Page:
Star-Bulletin Sports

Sunday, August 19, 2001


Aleksndar Stefanov, 8, learns a few moves from veteran players.

Board stories

Known for its surfers who rip
on boards, Waikiki Beach is also
a home to players and
their chess boards

By C.R. Dudley

AN elderly Caucasian man peaks over your shoulder, rocking on his tiptoes to see the positions of the pieces on the chessboard. He's wrinkled, but not just average wrinkled. He's a deep craggy wrinkled that speaks of years of substance abuse of one form or another.

You shy away from him and his odor, but then realize you're concentrating on him more than your opponent's attacking knight, which is advancing in concert with a rook. Adding to that threat, a plastic phalanx of pawns skewers your center defense.

It's just a matter of time before your opponent can declare victory -- but not much time. This is quick chess. Two players have a maximum of five minutes each to complete an attack or force a would-be Kasparov into a Hesperian victory.

Maybe the elderly man leaning over your shoulder, who huffs an inconsolable, deep sigh -- like he's got a story too long to tell, is just waiting for you to be eliminated so that he can take your seat and give the board owner a real game. Maybe he has no idea what quick chess is about and is just enjoying the placement of black and white pieces on a black and white checkerboard mat. It doesn't matter. Quick chess is captivating.

Getting started

What: Waikiki quick chess.
Where: Kalakaua Avenue near Liliuokalani Avenue
When: Anytime, day or night, if a board and opponent are available.
Cost: $0.

Quick chess. The statement twists on itself. Imagine speed origami or eye-surgery races. Some endeavors just don't lend themselves to duels of speed.

Don't tell that to the cigarette smoking, fifth-nipping scions of quick chess in Waikiki. They gladly set aside the brooding countenances, utter silence and motionless minutes ticking away that are the hallmark of regular chess for lightning-handed, fast-thinking quick chess.

The openings, especially, click away at a frenetic pace. The man moving white (white moves first in chess by convention) starts the game by hitting a special count-down clock and then making his first move and then clicking the clock again. This sets the man playing black's clock to ticking. Ticking away. Ticking away for five precious minutes, which is all he has to defend white's attack.

For your veteran quick chess player, the opening moves are mechanical. For 15 or so moves, lasting a total of 30 to 40 seconds at most, the players move, click, move, click, move, click as they position their pieces in memorized defenses or offenses. The Torre attack is defended by the Caro Kann defense. They are machines, and if you're not a machine at this stage you will be ground up like a sheep caught in a combine.

Alex Rubio, left, loses a quick, five-minute match
to Otniel Pascualin at Waikiki Beach.

The regular players know the standard openings. They rip through them without lifting the cigarettes from their lips. Move, click the clock, move, click the clock, move, click the clock ...

For a beginning quick chess player, the opening moves set the tone for the game to come. Without a knowledge of at least the most fundamental openings, the veteran player will set an offense so overwhelming in its positioning and possibilities that, literally, from the third move he will know if he is going to slaughter the beginning player or not.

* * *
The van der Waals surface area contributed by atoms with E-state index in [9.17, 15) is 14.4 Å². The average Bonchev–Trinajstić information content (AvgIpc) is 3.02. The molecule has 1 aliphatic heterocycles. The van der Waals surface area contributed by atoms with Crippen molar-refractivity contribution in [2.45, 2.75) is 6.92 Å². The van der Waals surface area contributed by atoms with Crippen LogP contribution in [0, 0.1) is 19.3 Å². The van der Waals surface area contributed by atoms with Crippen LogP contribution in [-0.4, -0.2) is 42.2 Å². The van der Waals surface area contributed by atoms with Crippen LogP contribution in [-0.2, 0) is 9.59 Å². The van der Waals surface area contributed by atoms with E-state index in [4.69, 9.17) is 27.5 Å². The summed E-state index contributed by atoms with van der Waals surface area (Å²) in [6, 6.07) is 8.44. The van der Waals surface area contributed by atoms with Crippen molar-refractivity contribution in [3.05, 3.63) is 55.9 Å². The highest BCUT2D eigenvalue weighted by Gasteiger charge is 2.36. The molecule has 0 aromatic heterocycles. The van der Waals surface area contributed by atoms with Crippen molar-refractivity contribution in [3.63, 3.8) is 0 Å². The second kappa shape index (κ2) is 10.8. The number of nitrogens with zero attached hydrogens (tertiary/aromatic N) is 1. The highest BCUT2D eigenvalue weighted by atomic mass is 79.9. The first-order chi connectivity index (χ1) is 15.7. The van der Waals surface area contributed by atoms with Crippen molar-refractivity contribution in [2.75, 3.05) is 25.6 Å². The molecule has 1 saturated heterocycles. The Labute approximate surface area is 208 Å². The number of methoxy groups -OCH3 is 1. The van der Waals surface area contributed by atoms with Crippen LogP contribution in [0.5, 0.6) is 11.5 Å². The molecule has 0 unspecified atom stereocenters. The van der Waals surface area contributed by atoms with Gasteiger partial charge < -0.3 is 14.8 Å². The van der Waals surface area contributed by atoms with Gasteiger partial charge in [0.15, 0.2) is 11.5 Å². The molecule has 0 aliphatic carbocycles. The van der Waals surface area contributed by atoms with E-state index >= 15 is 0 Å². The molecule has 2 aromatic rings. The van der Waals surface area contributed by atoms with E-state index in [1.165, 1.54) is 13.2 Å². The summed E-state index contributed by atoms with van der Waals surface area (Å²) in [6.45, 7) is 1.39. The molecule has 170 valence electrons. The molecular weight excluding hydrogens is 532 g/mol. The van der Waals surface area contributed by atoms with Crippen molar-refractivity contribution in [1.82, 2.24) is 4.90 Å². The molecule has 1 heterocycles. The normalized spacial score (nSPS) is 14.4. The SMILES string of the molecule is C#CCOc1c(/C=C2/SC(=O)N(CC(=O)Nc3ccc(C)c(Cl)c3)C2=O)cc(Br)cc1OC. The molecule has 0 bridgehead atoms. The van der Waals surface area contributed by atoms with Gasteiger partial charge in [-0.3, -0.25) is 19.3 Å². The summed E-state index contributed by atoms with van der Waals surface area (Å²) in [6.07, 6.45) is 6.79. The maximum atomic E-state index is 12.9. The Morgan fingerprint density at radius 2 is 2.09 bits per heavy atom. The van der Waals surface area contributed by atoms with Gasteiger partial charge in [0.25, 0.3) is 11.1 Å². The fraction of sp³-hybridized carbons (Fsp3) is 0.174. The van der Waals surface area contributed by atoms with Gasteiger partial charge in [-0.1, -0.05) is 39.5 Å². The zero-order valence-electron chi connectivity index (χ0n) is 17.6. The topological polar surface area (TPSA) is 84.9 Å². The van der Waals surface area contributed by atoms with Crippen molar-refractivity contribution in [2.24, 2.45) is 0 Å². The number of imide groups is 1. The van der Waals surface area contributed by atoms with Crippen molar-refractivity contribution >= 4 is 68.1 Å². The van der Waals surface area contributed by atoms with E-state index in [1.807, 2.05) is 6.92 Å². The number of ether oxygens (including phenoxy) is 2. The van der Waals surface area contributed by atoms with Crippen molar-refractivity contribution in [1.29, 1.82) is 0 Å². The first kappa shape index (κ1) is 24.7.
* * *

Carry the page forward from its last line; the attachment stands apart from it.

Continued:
For anyone wanting to try quick chess in Waikiki, getting into a game is fairly easy. Stop at one of the tables and watch for awhile to catch the tempo of the games being played. Sometimes there are official clocks and a lot of very serious people standing around or playing. Sometimes games are being played at a more leisurely pace.

Under a structure at Waikiki Beach, chess players
gather for matches daily. Alfonso Dobronski
talks about the game he loves.

Time of day makes no difference. Clocks tick and players make quick-handed decisions at 3 a.m. or 4 p.m. or whenever it happens. If there is a regular schedule, it's an illusive one, existing in the heads of the regular players.

But, players ponder potential offenses in slower games that might be held at lunch or after dinner. It all depends on the boards, clocks and players that happen to be in Waikiki when you arrive. There is no rhyme or reason to it.

As you watch, try to gauge which games are being considered more seriously by the players and those watching. Try to find a game where some conversation is taking place. Or better yet, some laughter.

Once you've identified a forgiving set of players, approach them like any rookie. A somewhat hopeful, "Hey, how can I get a game?" approach is best.

Be straightforward about your abilities. It's not a place to learn the basic moves, but once you've got those down, you can sit at a game in Waikiki and feel comfortable. You'll get crushed by the regular players (don't bet, even if you win the first game, even if you win the second game; don't bet!) initially, but after a few games, you'll start to catch on.

For the person with no prior knowledge of chess, first learn the way each piece moves. The best way to do that is to attend one of the classes offered by the Mililani Chess Club. And then go get run over in Waikiki.

They call it blitz chess. There's a reason for that. Find out what it is by playing it for a little while in Waikiki. A very little while.

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